But nothing in the record links this single reference, involving lawful adult behavior, to the criminal acts that serve as the basis for the special supervised release condition. See United States v. Ramos, 763 F.3d 45, 64 n. 28 (1st Cir.2014) (declining to distinguish Perazza–Mercado based on a similar reference to adult pornography in the pre-sentence report, because “nothing in the record justifies, as far as we can tell, the conclusion that viewing adult pornography was a habit that ‘contributed to [the defendant's] offense or would be likely to do so in the future’ ”). Nor can it suffice for the government to assert, as it does, that the condition may be inferentially justified because there is a general correspondence between sex offender recidivism and the use of pornography. If such an asserted correspondence sufficed, we would not have invalidated the pornography ban in Perazza–Mercado. See 553 F.3d at 78. We thus conclude that, given our controlling precedent, the record before us “simply does not support the conclusion that the condition would promote the goals of supervised release without effecting a greater deprivation of liberty than reasonably necessary to achieve those goals.” Id. at 75.
The government's final attempt to defend the condition also fails. The government contends that our decision in United States v. Sebastian, 612 F.3d 47 (1st Cir.2010), indicates that the District Court was not obliged to offer more of an explanation for this special condition than was given. But that case, unlike this one and unlike Perazza–Mercado, did not involve a “total ban on ․ possession of any pornography in the home.” Id. at 52. The condition in Sebastian instead prohibited possession of pornography only “if [Sebastian's] [sex offender] treatment program mandated such a ban.” Id. Sebastian thus explained that this “conditional limitation” was “hardly the same” as the blanket ban in Perazza–Mercado, and did “little more than require Sebastian to follow the rules of any program he may be required to attend” as part of his supervised release. Id. In consequence, we concluded that the District Court's explanatory obligations had been met, as they were not the same as they had been in Perazza–Mercado. Id.
Here, though, the ban is total, as in Perazza–Mercado, rather than conditioned on the requirements imposed by a sex offender treatment program, as in Sebastian. And thus, we believe, as we recently held in a similar case, that Perazza–Mercado sets forth the appropriate standard for determining whether the condition is justified. See Ramos, 763 F.3d at 64 n. 29 (following Perazza–Mercado, and distinguishing Sebastian, where the case involved a total ban on pornography possession).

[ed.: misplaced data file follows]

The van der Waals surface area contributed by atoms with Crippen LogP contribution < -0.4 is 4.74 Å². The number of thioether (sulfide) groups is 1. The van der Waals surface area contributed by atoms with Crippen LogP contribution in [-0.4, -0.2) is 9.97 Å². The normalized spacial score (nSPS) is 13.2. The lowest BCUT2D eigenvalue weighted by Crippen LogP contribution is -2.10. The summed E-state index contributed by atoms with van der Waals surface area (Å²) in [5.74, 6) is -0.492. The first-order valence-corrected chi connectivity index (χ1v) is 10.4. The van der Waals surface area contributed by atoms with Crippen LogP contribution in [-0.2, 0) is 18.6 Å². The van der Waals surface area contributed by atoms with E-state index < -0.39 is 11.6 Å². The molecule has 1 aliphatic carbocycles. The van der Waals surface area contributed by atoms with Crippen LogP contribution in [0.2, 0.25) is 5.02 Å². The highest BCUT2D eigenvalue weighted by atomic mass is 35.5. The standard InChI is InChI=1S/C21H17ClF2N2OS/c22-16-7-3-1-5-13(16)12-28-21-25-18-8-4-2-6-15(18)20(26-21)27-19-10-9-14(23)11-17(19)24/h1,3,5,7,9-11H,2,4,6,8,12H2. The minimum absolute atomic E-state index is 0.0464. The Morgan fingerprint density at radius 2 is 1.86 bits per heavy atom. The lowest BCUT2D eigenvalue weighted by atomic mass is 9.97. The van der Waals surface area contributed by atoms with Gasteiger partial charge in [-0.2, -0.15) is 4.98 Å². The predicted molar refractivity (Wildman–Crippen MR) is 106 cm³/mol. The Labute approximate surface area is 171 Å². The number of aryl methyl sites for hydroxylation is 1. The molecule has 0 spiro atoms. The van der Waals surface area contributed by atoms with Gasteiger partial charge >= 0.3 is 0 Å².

Under that controlling precedent, the imposition of this condition, on this record, is plain error. See id. at 64; Perazza–Mercado, 553 F.3d at 76. There “may well be a reason to impose a pornography ban” in this case. Perazza–Mercado, 553 F.3d at 76. But if so, the District Court has not yet provided it. Thus, we vacate the District Court's imposition of this special condition.
We now turn to Medina's remaining challenge. Medina objects to the District Court's requirement that he submit to penile plethysmograph, or PPG, testing, if the sex offender treatment program he must participate in as a condition of his supervised release requires such testing.
In bringing this challenge, Medina does not contest the requirement that he undergo sex offender treatment as a special condition of supervised release. See United States v. Morales–Cruz, 712 F.3d 71, 75–76 (1st Cir.2013) (finding no abuse of discretion in that case in the imposition of a sex offender treatment special condition in connection with a SORNA conviction). And the treatment condition that the District Court imposed does not require, by its terms, that the sex offender treatment program Medina must complete actually use PPG testing.7 In fact, the condition does not address at all how the treatment program may use such testing. But the condition does specifically oblige Medina to comply with PPG testing if his particular treatment program chooses to order such testing. And it is that mandatory compliance obligation to which Medina objects.
PPG testing “involves placing a pressure-sensitive device around a man's penis, presenting him with an array of sexually stimulating images, and determining his level of sexual attraction by measuring minute changes in his erectile responses.” United States v. Weber, 451 F.3d 552, 554 (9th Cir.2006) (quoting Jason R. Odeshoo, Of Penology and Perversity: The Use of Penile Plethysmography on Convicted Child Sex Offenders, 14 Temp. Pol. & Civ. Rts. L.Rev. 1, 2 (2004)). Thus, where the pornography-ban condition seeks to limit Medina's viewing of pornographic material, PPG testing affirmatively requires it, and in extremely invasive circumstances. See id. Testing may take as long as several hours to complete per session. Id. at 563.